Friday A/V Club: Orson Welles' Apocalyptic Trilogy
One man, three doomsdays
Wednesday was Orson Welles' 100th birthday, and that's as good an excuse as any to look back at his work. But this post won't be highlighting any of the man's masterpieces. In keeping with the Friday A/V Club's interest in pop detritus and paranoia, we'll watch a trio of crazy documentaries he narrated near the end of his life, when he was basically taking any job he could to help fund his independent pictures. All three of these quick-payday projects shine a light on the apocalyptic mindscape of the 1970s, each from a different angle.
The first is Alexander Grasshoff's Future Shock, a 1972 film based on Alvin and Heidi Toffler's book of the same name. (Heidi's name does not appear on the cover, but Alvin later acknowledged her role as his collaborator.) I've never read Future Shock, so I don't know whether the book is as terrified of tomorrow as the movie is. The two Toffler tomes that I have read are rather welcoming of the future, but those were written later and the authors' thinking may have evolved. The documentary, at any rate, strikes a rather reactionary tone: It's a movie for people who panic over seeing so many supermarket choices, who think a heart transplant is a sign of the "disposable" society, and who react to body modification by asking the question, "What happens to race?"
If nothing else, check out the beginning. Welles recites a portentous intro on an airport's moving sidewalk, and then we see him in the back seat of a car, where he looks through his briefcase and smokes a cigar while cop-show music plays on the soundtrack.
Welles followed the secular Future Shock with a Christian film, Robert Amram's The Late Great Planet Earth. Based on Hal Lindsey's bestseller—published, like the Tofflers' book, in 1970—the 1979 movie presents Lindsey's belief that the Biblical endtimes are upon us, and it works hard to connect events in the Middle East to the prophecies in the Book of Revelation. "As the world staggers from one crisis to another," Lindsey tells the camera, "I believe that we're racing on a countdown to the end of history as we know it."
But that's not all that's in the movie. Welles raises all kinds of apocalyptic subjects, from famine to nuclear war, from cults to killer bees. A fellow from the Club of Rome shows up. Paul Ehrlich talks about overpopulation. Several scientists, including Norman Borlaug, discuss the idea of civilization ending—or just point out, as Desmond Morris does, that humanity is going to go extinct someday. None of them mention the New Testament, and I doubt that any of them knew what sort of movie they were being interviewed for.
The high point comes a little after the hour mark, when the talk turns to the Antichrist. The film cuts between Lindsey citing the Bible to say a world dictator is coming and poor Robert Nisbet (!) discussing fascism, while the camera shows a sequence of political leaders, from Ted Kennedy to Ronald Reagan. If you watch just one part of the picture, make it that one:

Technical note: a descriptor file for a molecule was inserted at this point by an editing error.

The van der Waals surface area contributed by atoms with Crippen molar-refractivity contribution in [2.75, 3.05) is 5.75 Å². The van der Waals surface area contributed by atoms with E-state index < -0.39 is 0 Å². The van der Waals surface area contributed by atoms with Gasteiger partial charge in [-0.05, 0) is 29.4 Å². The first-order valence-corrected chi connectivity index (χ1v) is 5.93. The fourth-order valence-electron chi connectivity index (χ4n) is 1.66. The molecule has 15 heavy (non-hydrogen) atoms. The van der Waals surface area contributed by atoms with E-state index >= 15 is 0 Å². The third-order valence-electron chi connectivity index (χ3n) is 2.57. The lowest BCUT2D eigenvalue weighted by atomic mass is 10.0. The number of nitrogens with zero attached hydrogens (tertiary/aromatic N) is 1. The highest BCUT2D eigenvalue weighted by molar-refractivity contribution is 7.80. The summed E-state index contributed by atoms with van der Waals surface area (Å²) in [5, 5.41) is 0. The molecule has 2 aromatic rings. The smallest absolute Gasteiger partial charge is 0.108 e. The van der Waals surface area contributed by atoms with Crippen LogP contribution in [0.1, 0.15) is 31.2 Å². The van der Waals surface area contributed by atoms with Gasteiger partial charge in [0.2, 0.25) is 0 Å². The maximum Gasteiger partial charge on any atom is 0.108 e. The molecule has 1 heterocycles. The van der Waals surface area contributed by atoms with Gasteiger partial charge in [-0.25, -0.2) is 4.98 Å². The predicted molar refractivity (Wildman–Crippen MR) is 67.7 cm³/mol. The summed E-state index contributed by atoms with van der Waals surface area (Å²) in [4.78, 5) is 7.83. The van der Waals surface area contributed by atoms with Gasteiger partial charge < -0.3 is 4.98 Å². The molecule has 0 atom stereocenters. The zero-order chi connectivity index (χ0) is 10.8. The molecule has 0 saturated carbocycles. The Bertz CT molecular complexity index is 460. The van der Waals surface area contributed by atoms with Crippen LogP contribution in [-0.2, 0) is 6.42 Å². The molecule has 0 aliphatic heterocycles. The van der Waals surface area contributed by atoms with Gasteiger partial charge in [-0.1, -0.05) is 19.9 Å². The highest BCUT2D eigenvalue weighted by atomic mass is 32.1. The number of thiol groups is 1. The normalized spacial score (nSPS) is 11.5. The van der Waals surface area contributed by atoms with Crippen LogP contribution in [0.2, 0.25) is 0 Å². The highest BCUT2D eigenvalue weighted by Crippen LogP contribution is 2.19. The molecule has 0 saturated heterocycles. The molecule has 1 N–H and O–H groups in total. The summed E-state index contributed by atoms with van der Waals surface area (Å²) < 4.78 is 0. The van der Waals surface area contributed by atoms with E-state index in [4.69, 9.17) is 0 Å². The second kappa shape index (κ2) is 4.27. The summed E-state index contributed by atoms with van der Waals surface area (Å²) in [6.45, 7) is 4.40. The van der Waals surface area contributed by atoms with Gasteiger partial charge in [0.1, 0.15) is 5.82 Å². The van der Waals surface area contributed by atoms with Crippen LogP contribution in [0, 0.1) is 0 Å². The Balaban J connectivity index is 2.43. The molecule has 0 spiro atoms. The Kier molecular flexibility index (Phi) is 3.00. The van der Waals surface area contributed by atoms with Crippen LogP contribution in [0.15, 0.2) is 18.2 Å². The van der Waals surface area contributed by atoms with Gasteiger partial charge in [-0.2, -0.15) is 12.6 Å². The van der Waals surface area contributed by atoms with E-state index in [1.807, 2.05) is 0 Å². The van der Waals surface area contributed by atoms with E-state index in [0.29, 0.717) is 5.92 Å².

The author of the film's press kit later claimed that the documentary had been tongue-in-cheek and that his PR materials had been "equally facetious." It's extremely unlikely that Welles took the film seriously, and it's certainly possible that Amram saw the project as a camouflagued mockumentary, something comparable to Luis Buñuel's Land without Bread or Les Blanc's Chicken Real. But commercially speaking, the movie was aimed at an audience of potential believers. More than 35 million people have bought Lindsey's book, and most of them took it very seriously.
From the secular Future Shock and the Christian Late Great Planet Earth we move to a '70s apocalypse from the New Age sector, Robert Guenette's The Man Who Saw Tomorrow. Released in the first month of 1981—hey, it's the Long Seventies—this is a picture about the prophecies of Nostradamus. It's the one movie of the three that I saw not long after its release; it kept turning up on TV, and it inspired a lot of playground conversations back in the day. I highly recommend the dramatization of a nuclear war that begins at the 1:10:23 mark, especially the part when Welles' voice takes on an oh-so-serious tone and identifies the Islamo-Russian missiles' target: "Experts agree that that could only mean…New York."
Readers who love a good continuity debate are invited to try to reconcile the Antichrist scenario in this movie with the Antichrist scenario in The Late Great Planet Earth. Maybe The Man Who Saw Tomorrow is set on Earth-2.
The world hasn't ended for everyone yet, but for Orson Welles the apocalypse really was nigh: He passed away in 1985. As a cineaste in good standing, I love most of his arthouse pictures. But I have to admit I adore some of his trashy throwaway jobs too.
(For past editions of the Friday A/V Club, go here. For the tale of the time Welles wanted to make a conspiracy thriller about the RFK assassination, go here and here. For a much earlier Wellesian apocalypse, listen to his "War of the Worlds" adaptation here. For a debunker's guide to the legend that "The War of the Worlds" set off a mass panic, go here.)